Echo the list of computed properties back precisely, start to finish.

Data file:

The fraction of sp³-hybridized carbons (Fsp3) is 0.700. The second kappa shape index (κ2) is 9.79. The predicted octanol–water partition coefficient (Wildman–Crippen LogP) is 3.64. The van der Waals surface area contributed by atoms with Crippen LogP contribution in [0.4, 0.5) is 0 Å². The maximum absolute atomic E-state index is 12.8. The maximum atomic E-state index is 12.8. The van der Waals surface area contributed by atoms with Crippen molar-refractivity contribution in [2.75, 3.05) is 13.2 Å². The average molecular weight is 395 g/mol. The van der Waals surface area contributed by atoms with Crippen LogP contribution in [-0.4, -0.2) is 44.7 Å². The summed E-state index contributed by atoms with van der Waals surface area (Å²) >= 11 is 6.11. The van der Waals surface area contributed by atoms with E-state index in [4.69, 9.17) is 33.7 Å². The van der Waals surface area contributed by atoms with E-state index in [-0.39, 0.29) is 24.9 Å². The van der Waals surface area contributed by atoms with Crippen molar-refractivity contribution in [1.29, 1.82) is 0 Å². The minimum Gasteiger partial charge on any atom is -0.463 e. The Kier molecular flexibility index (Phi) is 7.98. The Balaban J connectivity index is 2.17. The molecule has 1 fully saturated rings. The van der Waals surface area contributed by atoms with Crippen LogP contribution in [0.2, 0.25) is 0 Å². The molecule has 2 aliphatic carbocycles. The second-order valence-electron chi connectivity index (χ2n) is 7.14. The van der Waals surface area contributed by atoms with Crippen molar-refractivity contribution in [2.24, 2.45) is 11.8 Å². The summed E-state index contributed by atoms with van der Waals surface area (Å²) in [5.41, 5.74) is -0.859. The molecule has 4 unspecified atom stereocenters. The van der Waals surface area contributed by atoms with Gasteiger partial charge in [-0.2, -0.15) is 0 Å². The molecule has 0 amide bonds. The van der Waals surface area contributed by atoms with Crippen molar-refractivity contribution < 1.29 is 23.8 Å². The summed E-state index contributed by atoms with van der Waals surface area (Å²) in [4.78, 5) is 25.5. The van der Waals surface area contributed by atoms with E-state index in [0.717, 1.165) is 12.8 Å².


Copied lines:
The fraction of sp³-hybridized carbons (Fsp3) is 0.700. The second kappa shape index (κ2) is 9.79. The predicted octanol–water partition coefficient (Wildman–Crippen LogP) is 3.64. The van der Waals surface area contributed by atoms with Crippen LogP contribution in [0.4, 0.5) is 0 Å². The maximum absolute atomic E-state index is 12.8. The maximum atomic E-state index is 12.8. The van der Waals surface area contributed by atoms with Crippen molar-refractivity contribution in [2.75, 3.05) is 13.2 Å². The average molecular weight is 395 g/mol. The van der Waals surface area contributed by atoms with Crippen LogP contribution in [-0.4, -0.2) is 44.7 Å². The summed E-state index contributed by atoms with van der Waals surface area (Å²) >= 11 is 6.11. The van der Waals surface area contributed by atoms with E-state index in [4.69, 9.17) is 33.7 Å². The van der Waals surface area contributed by atoms with E-state index in [-0.39, 0.29) is 24.9 Å². The van der Waals surface area contributed by atoms with Crippen molar-refractivity contribution in [1.29, 1.82) is 0 Å². The minimum Gasteiger partial charge on any atom is -0.463 e. The Kier molecular flexibility index (Phi) is 7.98. The Balaban J connectivity index is 2.17. The molecule has 1 fully saturated rings. The van der Waals surface area contributed by atoms with Crippen LogP contribution in [0.2, 0.25) is 0 Å². The molecule has 2 aliphatic carbocycles. The second-order valence-electron chi connectivity index (χ2n) is 7.14. The van der Waals surface area contributed by atoms with Crippen molar-refractivity contribution in [2.24, 2.45) is 11.8 Å². The summed E-state index contributed by atoms with van der Waals surface area (Å²) in [5.41, 5.74) is -0.859. The molecule has 4 unspecified atom stereocenters. The van der Waals surface area contributed by atoms with Gasteiger partial charge in [-0.2, -0.15) is 0 Å². The molecule has 0 amide bonds. The van der Waals surface area contributed by atoms with Crippen molar-refractivity contribution < 1.29 is 23.8 Å². The summed E-state index contributed by atoms with van der Waals surface area (Å²) in [4.78, 5) is 25.5. The van der Waals surface area contributed by atoms with E-state index in [0.717, 1.165) is 12.8 Å².